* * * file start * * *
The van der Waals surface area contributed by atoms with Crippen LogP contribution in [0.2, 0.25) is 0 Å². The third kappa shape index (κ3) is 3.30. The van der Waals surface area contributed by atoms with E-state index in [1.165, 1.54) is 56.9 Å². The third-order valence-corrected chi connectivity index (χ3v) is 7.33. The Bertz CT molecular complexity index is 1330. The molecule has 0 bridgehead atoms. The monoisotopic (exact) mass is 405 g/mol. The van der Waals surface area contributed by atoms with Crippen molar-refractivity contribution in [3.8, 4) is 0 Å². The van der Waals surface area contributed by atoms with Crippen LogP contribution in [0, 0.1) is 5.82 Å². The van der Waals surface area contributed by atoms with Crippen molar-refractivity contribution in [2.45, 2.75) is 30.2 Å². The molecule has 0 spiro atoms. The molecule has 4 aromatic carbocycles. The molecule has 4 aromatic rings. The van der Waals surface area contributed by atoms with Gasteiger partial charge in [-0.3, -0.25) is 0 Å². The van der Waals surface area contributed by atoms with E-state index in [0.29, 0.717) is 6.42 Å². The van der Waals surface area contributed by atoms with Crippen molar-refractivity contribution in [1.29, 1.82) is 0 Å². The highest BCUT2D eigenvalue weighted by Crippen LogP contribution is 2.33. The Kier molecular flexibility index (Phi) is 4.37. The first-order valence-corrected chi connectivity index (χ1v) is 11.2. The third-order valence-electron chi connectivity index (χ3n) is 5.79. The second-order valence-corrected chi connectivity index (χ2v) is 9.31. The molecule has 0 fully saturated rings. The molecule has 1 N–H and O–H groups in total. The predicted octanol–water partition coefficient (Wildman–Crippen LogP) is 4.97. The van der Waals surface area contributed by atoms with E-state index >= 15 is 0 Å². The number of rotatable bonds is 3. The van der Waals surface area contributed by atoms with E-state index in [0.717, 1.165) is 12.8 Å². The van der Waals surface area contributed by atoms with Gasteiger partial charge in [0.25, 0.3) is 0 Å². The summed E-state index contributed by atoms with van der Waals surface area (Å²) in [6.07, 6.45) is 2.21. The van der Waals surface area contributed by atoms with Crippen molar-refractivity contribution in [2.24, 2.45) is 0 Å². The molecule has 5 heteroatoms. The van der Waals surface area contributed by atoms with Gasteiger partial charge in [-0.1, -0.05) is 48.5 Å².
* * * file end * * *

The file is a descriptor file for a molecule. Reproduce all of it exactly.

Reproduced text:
The van der Waals surface area contributed by atoms with Crippen LogP contribution in [0.2, 0.25) is 0 Å². The third kappa shape index (κ3) is 3.30. The van der Waals surface area contributed by atoms with E-state index in [1.165, 1.54) is 56.9 Å². The third-order valence-corrected chi connectivity index (χ3v) is 7.33. The Bertz CT molecular complexity index is 1330. The molecule has 0 bridgehead atoms. The monoisotopic (exact) mass is 405 g/mol. The van der Waals surface area contributed by atoms with Crippen molar-refractivity contribution in [3.8, 4) is 0 Å². The van der Waals surface area contributed by atoms with Crippen LogP contribution in [0, 0.1) is 5.82 Å². The van der Waals surface area contributed by atoms with Crippen molar-refractivity contribution in [2.45, 2.75) is 30.2 Å². The molecule has 0 spiro atoms. The molecule has 4 aromatic carbocycles. The molecule has 4 aromatic rings. The van der Waals surface area contributed by atoms with Gasteiger partial charge in [-0.3, -0.25) is 0 Å². The van der Waals surface area contributed by atoms with E-state index in [0.29, 0.717) is 6.42 Å². The van der Waals surface area contributed by atoms with Crippen molar-refractivity contribution in [1.29, 1.82) is 0 Å². The highest BCUT2D eigenvalue weighted by Crippen LogP contribution is 2.33. The Kier molecular flexibility index (Phi) is 4.37. The first-order valence-corrected chi connectivity index (χ1v) is 11.2. The third-order valence-electron chi connectivity index (χ3n) is 5.79. The second-order valence-corrected chi connectivity index (χ2v) is 9.31. The molecule has 0 fully saturated rings. The molecule has 1 N–H and O–H groups in total. The predicted octanol–water partition coefficient (Wildman–Crippen LogP) is 4.97. The van der Waals surface area contributed by atoms with E-state index >= 15 is 0 Å². The number of rotatable bonds is 3. The van der Waals surface area contributed by atoms with E-state index in [0.717, 1.165) is 12.8 Å². The van der Waals surface area contributed by atoms with Gasteiger partial charge in [0.25, 0.3) is 0 Å². The summed E-state index contributed by atoms with van der Waals surface area (Å²) in [6.07, 6.45) is 2.21. The van der Waals surface area contributed by atoms with Crippen molar-refractivity contribution in [2.24, 2.45) is 0 Å². The molecule has 5 heteroatoms. The van der Waals surface area contributed by atoms with Gasteiger partial charge in [-0.1, -0.05) is 48.5 Å².